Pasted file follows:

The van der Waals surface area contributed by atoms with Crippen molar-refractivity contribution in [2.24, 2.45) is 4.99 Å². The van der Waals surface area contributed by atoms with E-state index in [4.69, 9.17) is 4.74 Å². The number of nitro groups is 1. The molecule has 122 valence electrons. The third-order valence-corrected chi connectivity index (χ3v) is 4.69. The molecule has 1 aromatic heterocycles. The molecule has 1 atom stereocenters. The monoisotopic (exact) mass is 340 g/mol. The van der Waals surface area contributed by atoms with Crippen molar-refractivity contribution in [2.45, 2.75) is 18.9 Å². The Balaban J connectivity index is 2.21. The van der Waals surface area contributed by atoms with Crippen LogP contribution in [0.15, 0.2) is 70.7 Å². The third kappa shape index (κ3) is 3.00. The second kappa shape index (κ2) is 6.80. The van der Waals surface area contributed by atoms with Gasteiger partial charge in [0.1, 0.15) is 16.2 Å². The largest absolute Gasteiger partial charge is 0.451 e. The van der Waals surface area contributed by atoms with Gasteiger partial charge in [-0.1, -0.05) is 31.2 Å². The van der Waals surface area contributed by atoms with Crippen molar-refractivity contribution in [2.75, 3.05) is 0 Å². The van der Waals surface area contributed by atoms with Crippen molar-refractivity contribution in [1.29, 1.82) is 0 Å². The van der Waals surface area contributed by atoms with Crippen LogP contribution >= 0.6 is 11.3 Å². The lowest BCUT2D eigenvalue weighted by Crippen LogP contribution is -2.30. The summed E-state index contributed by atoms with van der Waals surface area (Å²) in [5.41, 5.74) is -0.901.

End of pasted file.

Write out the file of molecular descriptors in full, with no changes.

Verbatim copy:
The van der Waals surface area contributed by atoms with Crippen molar-refractivity contribution in [2.24, 2.45) is 4.99 Å². The van der Waals surface area contributed by atoms with E-state index in [4.69, 9.17) is 4.74 Å². The number of nitro groups is 1. The molecule has 122 valence electrons. The third-order valence-corrected chi connectivity index (χ3v) is 4.69. The molecule has 1 aromatic heterocycles. The molecule has 1 atom stereocenters. The monoisotopic (exact) mass is 340 g/mol. The van der Waals surface area contributed by atoms with Crippen molar-refractivity contribution in [2.45, 2.75) is 18.9 Å². The Balaban J connectivity index is 2.21. The van der Waals surface area contributed by atoms with Crippen LogP contribution in [0.15, 0.2) is 70.7 Å². The third kappa shape index (κ3) is 3.00. The second kappa shape index (κ2) is 6.80. The van der Waals surface area contributed by atoms with Gasteiger partial charge in [0.1, 0.15) is 16.2 Å². The largest absolute Gasteiger partial charge is 0.451 e. The van der Waals surface area contributed by atoms with Gasteiger partial charge in [-0.1, -0.05) is 31.2 Å². The van der Waals surface area contributed by atoms with Crippen molar-refractivity contribution in [2.75, 3.05) is 0 Å². The van der Waals surface area contributed by atoms with Crippen molar-refractivity contribution in [1.29, 1.82) is 0 Å². The van der Waals surface area contributed by atoms with Crippen LogP contribution >= 0.6 is 11.3 Å². The lowest BCUT2D eigenvalue weighted by Crippen LogP contribution is -2.30. The summed E-state index contributed by atoms with van der Waals surface area (Å²) in [5.41, 5.74) is -0.901.